Less dude focus, more creativity

I argued that if you care about progress (in general, but specifically in traditionally male-dominated areas), then we need to treat toxic anti-women sentiment as a serious hindrance to progress.

Now many might say that it’s just basic human decency to not be sexist; of course, supporting diversity is not merely about combating the worst vitriolic comments women and other groups receive; it’s not merely encouraging women to go into environments where they might be targets of sexist or misogynistic slurs.

Here, I tried to make it a selfish claim for those who otherwise don’t care or intentionally make marginalised groups feel unwelcome: If you want more great films, more great novels, more great comics, more great games, etc., then you need more great creators. And creators demographic aren’t only one skin colour or sex or whatever. Therefore, we should want more than just white dudes creating beautiful things.

I’m not disparaging talented male creators, but again: the argument is broader than that. Nor is my selfish-focused argument meant to undermine that decency should trump selfishness (assuming this is just selfishness). But should doesn’t translate easily into “is”.

Being a critic and being a fan

In my latest for Big Think, I argue that – in many cases – fandom runs counter to proper criticism.

This can be about films, comics, games, whatever. Passion for the thing can blind us to its flaws, making any form of negative criticism (or, indeed, adaptation) tantamount to an attack in passionate fans’ eyes.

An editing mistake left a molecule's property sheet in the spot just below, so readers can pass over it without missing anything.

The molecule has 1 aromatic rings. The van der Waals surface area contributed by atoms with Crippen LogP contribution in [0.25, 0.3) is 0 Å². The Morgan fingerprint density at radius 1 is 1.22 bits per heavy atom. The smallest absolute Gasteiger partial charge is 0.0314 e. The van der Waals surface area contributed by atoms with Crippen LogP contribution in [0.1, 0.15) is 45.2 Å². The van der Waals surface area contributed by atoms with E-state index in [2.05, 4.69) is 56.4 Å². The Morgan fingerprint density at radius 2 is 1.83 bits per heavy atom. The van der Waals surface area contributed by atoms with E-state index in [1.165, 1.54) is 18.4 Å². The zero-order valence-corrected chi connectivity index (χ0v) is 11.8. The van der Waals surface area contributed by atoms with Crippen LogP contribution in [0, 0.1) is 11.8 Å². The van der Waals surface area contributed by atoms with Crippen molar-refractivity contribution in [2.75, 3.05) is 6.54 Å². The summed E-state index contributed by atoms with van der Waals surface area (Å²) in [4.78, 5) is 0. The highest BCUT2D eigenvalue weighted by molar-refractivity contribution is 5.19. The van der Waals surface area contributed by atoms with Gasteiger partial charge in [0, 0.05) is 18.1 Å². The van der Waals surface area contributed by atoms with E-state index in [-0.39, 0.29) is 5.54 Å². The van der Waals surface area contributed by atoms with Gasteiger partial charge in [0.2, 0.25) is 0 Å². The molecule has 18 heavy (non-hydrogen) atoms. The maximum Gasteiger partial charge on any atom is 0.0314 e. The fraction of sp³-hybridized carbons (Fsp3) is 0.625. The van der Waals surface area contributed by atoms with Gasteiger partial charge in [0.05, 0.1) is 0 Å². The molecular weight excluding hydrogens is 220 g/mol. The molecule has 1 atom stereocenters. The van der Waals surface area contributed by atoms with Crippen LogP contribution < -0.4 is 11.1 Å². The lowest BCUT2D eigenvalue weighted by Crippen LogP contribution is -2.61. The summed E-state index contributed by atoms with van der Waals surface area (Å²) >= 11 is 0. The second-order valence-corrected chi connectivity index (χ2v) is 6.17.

Reasonable, justified criticism is essential to the creative process, which leads to the creation of better, beautiful things (it doesn’t need to be the case that today’s artists are better than the Leonardos of the craft, but it does mean today’s artists try to be and this can be aided by pointing out flaws in the Masters’ works).

Passion is great but can become poison. Sanctifying anything, it seems, is usually a bad move.

Being right is not enough

In conversation with Twitter friends, I asked about whether we should attempt to find a term that better portrays video games as not being strictly for children. I used the example of “graphic novels” to illustrate this point, since graphic novel “sounds” more mature, more adult, despite many of us still calling them comics, regardless.

Predictably, many said that ignorant people shouldn’t be catered to. We know that video games are a medium, not genre; similarly comic books aren’t all about superheroes. If people assume all video games are mindless shooting, sexist romps that turn children into psychopaths, why should we change our terminology to suit them? They’re wrong after all.

However, this isn’t in dispute – the point is do we mount a kind of political campaign to try change perspectives? [Read more…]

Superhero-free comics and why the medium matters

I’ve decided to put my comics, film and TV-focused writing on Medium. My latest post is about comics and why I hope more people recognise that it’s not all unnaturally fit people wearing minimal, tight clothing; and also, that comics are a medium, not a genre. I also made a short list at the end with recommended comics. Let me know of your favourites – and why – in the comments, too.